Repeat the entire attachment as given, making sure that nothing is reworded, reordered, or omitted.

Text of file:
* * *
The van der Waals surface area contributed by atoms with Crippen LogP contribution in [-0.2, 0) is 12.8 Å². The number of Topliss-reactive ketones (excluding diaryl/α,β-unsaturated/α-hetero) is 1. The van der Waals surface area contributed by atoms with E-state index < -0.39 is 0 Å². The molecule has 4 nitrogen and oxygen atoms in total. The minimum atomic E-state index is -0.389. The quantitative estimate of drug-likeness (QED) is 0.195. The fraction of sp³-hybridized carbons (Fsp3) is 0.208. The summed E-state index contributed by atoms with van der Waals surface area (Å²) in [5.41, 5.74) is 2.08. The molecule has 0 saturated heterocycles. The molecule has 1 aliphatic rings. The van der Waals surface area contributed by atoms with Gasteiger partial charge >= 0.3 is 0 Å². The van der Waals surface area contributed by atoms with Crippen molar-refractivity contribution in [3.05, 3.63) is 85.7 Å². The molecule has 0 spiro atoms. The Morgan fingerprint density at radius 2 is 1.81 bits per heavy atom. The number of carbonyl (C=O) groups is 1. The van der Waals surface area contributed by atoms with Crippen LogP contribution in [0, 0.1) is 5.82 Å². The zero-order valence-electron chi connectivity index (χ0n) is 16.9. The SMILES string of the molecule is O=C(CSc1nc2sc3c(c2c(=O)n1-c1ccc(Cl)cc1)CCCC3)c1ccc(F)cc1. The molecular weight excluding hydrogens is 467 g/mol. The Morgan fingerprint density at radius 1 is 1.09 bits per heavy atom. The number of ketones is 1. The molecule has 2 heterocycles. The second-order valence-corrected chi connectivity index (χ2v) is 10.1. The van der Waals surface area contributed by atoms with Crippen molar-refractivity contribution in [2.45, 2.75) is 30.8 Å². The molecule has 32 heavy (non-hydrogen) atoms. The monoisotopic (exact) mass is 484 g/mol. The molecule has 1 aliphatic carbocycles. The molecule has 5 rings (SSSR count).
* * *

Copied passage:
The van der Waals surface area contributed by atoms with Crippen LogP contribution in [-0.2, 0) is 12.8 Å². The number of Topliss-reactive ketones (excluding diaryl/α,β-unsaturated/α-hetero) is 1. The van der Waals surface area contributed by atoms with E-state index < -0.39 is 0 Å². The molecule has 4 nitrogen and oxygen atoms in total. The minimum atomic E-state index is -0.389. The quantitative estimate of drug-likeness (QED) is 0.195. The fraction of sp³-hybridized carbons (Fsp3) is 0.208. The summed E-state index contributed by atoms with van der Waals surface area (Å²) in [5.41, 5.74) is 2.08. The molecule has 0 saturated heterocycles. The molecule has 1 aliphatic rings. The van der Waals surface area contributed by atoms with Gasteiger partial charge >= 0.3 is 0 Å². The van der Waals surface area contributed by atoms with Crippen molar-refractivity contribution in [3.05, 3.63) is 85.7 Å². The molecule has 0 spiro atoms. The Morgan fingerprint density at radius 2 is 1.81 bits per heavy atom. The number of carbonyl (C=O) groups is 1. The van der Waals surface area contributed by atoms with Crippen LogP contribution in [0, 0.1) is 5.82 Å². The zero-order valence-electron chi connectivity index (χ0n) is 16.9. The SMILES string of the molecule is O=C(CSc1nc2sc3c(c2c(=O)n1-c1ccc(Cl)cc1)CCCC3)c1ccc(F)cc1. The molecular weight excluding hydrogens is 467 g/mol. The Morgan fingerprint density at radius 1 is 1.09 bits per heavy atom. The number of ketones is 1. The molecule has 2 heterocycles. The second-order valence-corrected chi connectivity index (χ2v) is 10.1. The van der Waals surface area contributed by atoms with Crippen molar-refractivity contribution in [2.45, 2.75) is 30.8 Å². The molecule has 32 heavy (non-hydrogen) atoms. The monoisotopic (exact) mass is 484 g/mol. The molecule has 1 aliphatic carbocycles. The molecule has 5 rings (SSSR count).